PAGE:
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As a parent, I want nothing more than to raise a happy, healthy, successful, and resilient human being. That might sound like a lot, but, when it comes down to it, it is possible with the right parenting style.

Part of how we parent is in the words that we use. The way we speak to our kids becomes their inner voice, and the way that we treat them becomes how they treat themselves. When we are too lenient, they become dependent, and when we are neglectful, they neglect themselves. There is a line in the sand. Words have power. When you are constantly saying the wrong things to your kids, those words sink into their spirit.

And while it might sound dramatic, those words create the framework for who they become. Parenting expert Margot Machol Bisnow carried out quite a bit of research for her book, ‘Raising an Entrepreneur’ and spoke with 70 parents who raised highly successful adults. In her research, she found four key phrases that these parents did NOT use while their kids were growing up. I have listed them below and her comments.

1. “I don’t trust you, so I reviewed your homework and fixed the mistakes for you.”

If you want to raise someone successful, you need to allow them to fail on their own and encourage and support them, no matter what. John Arrow, who dropped out of college before graduation to start Mutual Mobile, a company that generated $200 million in revenue, knows all about this and so do his parents. Even when he was in 5th grade and sold out the school newspaper only to get in trouble for their lack of fact-checking, his parents told him to fix his mistakes and laughed it off and supported him anyway. “Knowing my parents would support me, even when an authority was against me, made me double down and work harder to show them they were right to believe in me,” John said.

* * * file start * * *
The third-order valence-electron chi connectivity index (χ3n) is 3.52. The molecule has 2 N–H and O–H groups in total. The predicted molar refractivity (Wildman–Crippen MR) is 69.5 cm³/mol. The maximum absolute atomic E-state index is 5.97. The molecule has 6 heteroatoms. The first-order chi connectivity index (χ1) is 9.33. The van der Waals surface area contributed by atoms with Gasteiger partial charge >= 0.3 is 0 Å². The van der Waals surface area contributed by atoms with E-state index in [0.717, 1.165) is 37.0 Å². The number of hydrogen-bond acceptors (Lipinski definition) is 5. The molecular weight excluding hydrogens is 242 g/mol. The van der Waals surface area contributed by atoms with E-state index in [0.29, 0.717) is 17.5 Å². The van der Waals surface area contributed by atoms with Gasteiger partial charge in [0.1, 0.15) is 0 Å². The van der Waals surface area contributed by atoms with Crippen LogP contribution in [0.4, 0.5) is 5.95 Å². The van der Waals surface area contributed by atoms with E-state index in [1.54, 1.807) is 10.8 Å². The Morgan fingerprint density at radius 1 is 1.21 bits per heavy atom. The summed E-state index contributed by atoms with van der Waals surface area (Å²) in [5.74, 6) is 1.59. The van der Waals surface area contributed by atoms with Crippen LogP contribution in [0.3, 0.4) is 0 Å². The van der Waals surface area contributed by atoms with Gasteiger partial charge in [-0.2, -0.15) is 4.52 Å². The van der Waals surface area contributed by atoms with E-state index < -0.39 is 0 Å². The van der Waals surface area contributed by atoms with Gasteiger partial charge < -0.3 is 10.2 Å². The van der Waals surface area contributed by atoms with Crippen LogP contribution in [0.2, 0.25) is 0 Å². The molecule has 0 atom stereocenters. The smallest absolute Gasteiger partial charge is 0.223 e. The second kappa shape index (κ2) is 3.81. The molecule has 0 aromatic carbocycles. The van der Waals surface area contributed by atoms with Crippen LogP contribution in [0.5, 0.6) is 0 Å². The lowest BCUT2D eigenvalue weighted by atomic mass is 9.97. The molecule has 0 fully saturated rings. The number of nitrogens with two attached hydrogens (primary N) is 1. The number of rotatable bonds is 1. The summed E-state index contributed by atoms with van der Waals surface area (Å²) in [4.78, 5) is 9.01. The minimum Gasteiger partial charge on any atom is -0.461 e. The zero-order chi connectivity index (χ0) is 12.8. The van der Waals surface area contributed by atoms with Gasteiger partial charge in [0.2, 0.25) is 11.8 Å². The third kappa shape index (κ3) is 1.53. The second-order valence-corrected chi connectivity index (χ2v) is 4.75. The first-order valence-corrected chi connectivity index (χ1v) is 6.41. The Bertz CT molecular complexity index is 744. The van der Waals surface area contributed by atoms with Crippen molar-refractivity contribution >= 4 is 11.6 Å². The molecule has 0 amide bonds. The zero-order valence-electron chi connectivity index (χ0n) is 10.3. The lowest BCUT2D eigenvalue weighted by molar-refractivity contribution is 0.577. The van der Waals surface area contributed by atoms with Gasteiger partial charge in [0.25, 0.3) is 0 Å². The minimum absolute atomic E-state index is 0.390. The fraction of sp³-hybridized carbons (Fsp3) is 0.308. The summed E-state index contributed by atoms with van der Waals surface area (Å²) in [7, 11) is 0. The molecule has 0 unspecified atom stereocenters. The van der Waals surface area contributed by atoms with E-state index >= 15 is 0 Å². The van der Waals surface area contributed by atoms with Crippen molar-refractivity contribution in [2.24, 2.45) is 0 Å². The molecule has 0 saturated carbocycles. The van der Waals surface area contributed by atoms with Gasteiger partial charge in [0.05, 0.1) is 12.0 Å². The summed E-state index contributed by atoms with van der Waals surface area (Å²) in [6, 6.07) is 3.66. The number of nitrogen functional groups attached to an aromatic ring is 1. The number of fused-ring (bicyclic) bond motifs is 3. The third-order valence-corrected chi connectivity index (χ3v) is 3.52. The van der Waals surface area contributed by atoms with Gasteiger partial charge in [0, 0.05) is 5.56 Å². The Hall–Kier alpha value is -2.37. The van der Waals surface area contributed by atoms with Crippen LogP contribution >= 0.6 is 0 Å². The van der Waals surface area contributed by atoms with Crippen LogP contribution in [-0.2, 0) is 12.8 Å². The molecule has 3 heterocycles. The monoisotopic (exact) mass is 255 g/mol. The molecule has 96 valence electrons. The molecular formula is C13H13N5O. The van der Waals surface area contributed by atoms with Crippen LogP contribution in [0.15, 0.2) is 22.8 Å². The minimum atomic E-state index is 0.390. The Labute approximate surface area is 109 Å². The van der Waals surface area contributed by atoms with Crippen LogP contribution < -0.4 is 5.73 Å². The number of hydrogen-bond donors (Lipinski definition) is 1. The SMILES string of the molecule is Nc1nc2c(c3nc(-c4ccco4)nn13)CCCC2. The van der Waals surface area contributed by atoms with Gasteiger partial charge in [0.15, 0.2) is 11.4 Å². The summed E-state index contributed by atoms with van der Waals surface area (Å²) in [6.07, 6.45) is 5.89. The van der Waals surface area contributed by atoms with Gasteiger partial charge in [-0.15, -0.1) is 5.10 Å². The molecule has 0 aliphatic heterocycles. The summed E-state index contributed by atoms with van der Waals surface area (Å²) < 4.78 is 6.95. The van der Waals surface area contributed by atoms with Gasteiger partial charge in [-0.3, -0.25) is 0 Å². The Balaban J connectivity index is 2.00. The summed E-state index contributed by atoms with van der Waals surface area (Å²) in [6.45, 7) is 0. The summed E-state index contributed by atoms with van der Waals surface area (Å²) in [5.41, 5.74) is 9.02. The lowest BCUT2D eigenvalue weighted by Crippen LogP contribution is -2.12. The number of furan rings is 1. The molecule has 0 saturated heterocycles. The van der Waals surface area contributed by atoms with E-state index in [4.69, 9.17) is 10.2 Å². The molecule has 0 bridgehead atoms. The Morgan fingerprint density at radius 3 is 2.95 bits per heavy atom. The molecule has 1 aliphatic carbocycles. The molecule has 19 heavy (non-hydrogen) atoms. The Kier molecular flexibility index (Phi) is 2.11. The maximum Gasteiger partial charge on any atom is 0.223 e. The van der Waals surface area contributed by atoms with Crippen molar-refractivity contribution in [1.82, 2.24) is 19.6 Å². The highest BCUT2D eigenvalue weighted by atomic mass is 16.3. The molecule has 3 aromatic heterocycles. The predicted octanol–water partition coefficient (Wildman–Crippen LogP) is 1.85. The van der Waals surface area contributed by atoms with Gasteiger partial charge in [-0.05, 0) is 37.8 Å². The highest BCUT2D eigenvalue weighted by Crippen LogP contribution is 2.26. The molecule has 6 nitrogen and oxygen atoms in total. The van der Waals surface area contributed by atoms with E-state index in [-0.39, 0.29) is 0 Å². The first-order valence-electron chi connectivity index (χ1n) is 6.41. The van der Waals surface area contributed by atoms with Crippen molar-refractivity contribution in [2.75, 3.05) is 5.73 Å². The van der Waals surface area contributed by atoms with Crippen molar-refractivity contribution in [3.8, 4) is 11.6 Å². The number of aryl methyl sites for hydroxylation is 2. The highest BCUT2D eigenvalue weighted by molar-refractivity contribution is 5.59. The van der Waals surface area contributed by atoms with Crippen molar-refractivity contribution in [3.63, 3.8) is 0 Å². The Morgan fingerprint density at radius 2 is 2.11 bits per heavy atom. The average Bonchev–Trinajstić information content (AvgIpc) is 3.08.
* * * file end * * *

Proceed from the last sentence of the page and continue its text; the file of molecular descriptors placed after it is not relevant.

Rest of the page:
2. “We’re increasing your allowance, so you can buy whatever you want.”

The parents that Bisnow spoke to came from a wide range of financial situations, and despite that, they emphasized the importance of teaching kids about money. Rather than just handing it to them, they made their children work for what they had.

3. “No after-school activities until your grades improve.”

While not all of the parents she spoke to understood their children’s passions, they still made sure they had the time to explore them more in-depth. Among those she observed, some kids did well in school and took part in their passions, while others were consumed with their passions and let school fall behind. In both circumstances, their parents were supportive.

4. “I’ll give you money if you get good grades.”

She says the major takeaway she got was that none of the parents ever taught their kids that the goal was to be rice. Instead, the goal was always to succeed and to do what they love. In turn, they ended up with a sense of purpose and wanted to make a real difference in the world.